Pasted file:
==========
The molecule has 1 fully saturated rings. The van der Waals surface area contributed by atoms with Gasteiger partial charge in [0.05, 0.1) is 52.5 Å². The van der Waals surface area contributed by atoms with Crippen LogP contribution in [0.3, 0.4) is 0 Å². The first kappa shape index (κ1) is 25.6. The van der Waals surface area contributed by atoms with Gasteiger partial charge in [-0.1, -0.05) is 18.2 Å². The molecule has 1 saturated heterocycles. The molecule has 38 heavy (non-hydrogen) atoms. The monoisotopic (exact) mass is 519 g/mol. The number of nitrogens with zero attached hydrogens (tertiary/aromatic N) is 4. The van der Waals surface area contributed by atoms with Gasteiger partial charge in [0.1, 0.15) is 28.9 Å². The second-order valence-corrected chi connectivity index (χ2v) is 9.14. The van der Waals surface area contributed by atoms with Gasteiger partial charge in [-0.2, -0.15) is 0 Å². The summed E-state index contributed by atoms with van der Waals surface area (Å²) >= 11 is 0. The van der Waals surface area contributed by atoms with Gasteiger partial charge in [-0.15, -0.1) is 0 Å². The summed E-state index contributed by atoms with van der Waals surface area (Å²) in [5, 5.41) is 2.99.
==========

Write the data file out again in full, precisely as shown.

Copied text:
The molecule has 1 fully saturated rings. The van der Waals surface area contributed by atoms with Gasteiger partial charge in [0.05, 0.1) is 52.5 Å². The van der Waals surface area contributed by atoms with Crippen LogP contribution in [0.3, 0.4) is 0 Å². The first kappa shape index (κ1) is 25.6. The van der Waals surface area contributed by atoms with Gasteiger partial charge in [-0.1, -0.05) is 18.2 Å². The molecule has 1 saturated heterocycles. The molecule has 38 heavy (non-hydrogen) atoms. The monoisotopic (exact) mass is 519 g/mol. The number of nitrogens with zero attached hydrogens (tertiary/aromatic N) is 4. The van der Waals surface area contributed by atoms with Gasteiger partial charge in [0.1, 0.15) is 28.9 Å². The second-order valence-corrected chi connectivity index (χ2v) is 9.14. The van der Waals surface area contributed by atoms with Gasteiger partial charge in [-0.2, -0.15) is 0 Å². The summed E-state index contributed by atoms with van der Waals surface area (Å²) >= 11 is 0. The van der Waals surface area contributed by atoms with Gasteiger partial charge in [-0.15, -0.1) is 0 Å². The summed E-state index contributed by atoms with van der Waals surface area (Å²) in [5, 5.41) is 2.99.